The Art of Steamboy Part II : Background Art

Posted By yonghow on October 17th, 2010

Now that we’ve taken a look at the storyboards in Part I, let’s move on to the background art for the film.

A total of 6 background artists churned out all the plates used in the film, which is no certainly no mean feat considering the huge amount of work that they had to produce for an anime running 120 minutes long.

At the helm was art director Kimura Shinji, who himself painted a staggering amount of background plates. If you find his name familiar, that’s because he also worked his magic on Michael Aria’s visually stunning Tekkon Kinkreet. ( I’m waaay overdue, but a review of both the Black and White art books for the film will be up soon. )

(above and below) Superlative details for various parts of Ray’s house. The book gives the reader an excellent chance to pore over and study the intricate work in the background art, which otherwise would only appear for a couple of brief seconds in the film.

(above) The massive citadel towers above all, and the art quickly reminds me of Brueghel’s magnum opus “Tower of Babel”. ( below )

(above right) Similarly, the cloud shrouded, eerie green moon immediately have me recalling Victorian artist Atkinson Grimshaw’s “Park Row, Leeds”. ( below ) Whether these pieces were homages to the masters or just plain coincidences is anyone’s guess, though I much prefer the former.

(above) The dank and dark interiors of the citadel where Ray’s climatic battle with the gargantuan mechanical monster took place.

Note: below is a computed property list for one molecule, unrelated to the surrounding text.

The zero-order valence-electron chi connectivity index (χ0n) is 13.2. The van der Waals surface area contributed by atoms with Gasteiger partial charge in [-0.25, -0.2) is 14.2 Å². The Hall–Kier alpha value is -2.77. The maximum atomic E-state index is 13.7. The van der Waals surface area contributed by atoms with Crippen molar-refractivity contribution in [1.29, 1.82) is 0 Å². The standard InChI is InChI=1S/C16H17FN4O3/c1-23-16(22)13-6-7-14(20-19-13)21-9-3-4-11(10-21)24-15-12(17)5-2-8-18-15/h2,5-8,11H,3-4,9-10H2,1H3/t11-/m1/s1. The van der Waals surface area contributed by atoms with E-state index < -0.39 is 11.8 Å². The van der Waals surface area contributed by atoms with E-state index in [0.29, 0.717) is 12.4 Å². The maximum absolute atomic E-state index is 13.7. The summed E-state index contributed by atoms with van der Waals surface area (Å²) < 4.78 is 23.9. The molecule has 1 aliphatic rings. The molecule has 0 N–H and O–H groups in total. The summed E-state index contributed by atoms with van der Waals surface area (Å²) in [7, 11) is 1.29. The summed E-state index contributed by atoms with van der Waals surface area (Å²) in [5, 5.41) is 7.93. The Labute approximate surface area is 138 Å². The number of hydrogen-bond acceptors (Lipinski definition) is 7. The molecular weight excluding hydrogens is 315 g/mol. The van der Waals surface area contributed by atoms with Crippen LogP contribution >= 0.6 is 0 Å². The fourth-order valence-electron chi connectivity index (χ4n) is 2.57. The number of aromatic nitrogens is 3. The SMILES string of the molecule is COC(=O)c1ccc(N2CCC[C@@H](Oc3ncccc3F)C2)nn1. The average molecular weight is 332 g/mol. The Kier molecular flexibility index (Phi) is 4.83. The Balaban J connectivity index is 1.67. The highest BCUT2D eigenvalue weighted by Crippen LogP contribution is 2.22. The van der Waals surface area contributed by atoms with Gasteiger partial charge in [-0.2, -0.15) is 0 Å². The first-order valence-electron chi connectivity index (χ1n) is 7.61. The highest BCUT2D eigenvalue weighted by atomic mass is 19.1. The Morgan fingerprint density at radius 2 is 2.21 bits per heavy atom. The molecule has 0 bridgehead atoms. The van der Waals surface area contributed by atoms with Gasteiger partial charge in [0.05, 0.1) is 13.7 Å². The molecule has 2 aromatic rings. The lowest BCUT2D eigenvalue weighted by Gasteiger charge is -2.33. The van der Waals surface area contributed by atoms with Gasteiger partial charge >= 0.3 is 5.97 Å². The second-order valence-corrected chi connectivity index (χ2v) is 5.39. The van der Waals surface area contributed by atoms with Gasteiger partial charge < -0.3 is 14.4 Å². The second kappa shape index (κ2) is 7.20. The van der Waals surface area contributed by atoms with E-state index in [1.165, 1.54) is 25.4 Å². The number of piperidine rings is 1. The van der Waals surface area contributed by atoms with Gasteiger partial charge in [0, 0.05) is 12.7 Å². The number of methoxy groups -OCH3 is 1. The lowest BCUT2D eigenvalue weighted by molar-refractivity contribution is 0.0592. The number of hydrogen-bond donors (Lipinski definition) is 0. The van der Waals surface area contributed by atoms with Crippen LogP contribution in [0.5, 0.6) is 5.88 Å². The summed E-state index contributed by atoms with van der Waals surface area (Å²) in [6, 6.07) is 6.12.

(above) One of Scarlet’s planes that appear during the end credits. Fans of Otomo will probably notice by now that the man is partial to the color red; Kaneda’s costume and bike in Akira; Ray’s costume in Steamboy, Magnetic Rose, and not forgetting of course, the huge red hero cannon in his delightful Cannon Fodder.

Unfortunately this mammoth of an art book has been out of print for quite a while now, and no reprints have ever been made. This is probably due to the poor box office takings for the film, and the publishers saw no point in publishing an expensive art book that few folks would want to buy.  The Amazon item page is right here, just for your information. If you ever spot a used copy for sale in a 2nd book store when you visit Japan, I would advise you to grab it immediately.

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5 Responses to “The Art of Steamboy Part II : Background Art”


Oh man, that an book to have. Let me know if you can find me one. I am ready to get that.


Aww, that’s most unfortunate. Steampunk is my favorite fantasy setting and I love Akira.

Ganaesh D.

Aww man. I’m looking at your screenshots and I’m slowly getting a headache. The amount of work… it’s just mind-boggling, man. Just… damn!


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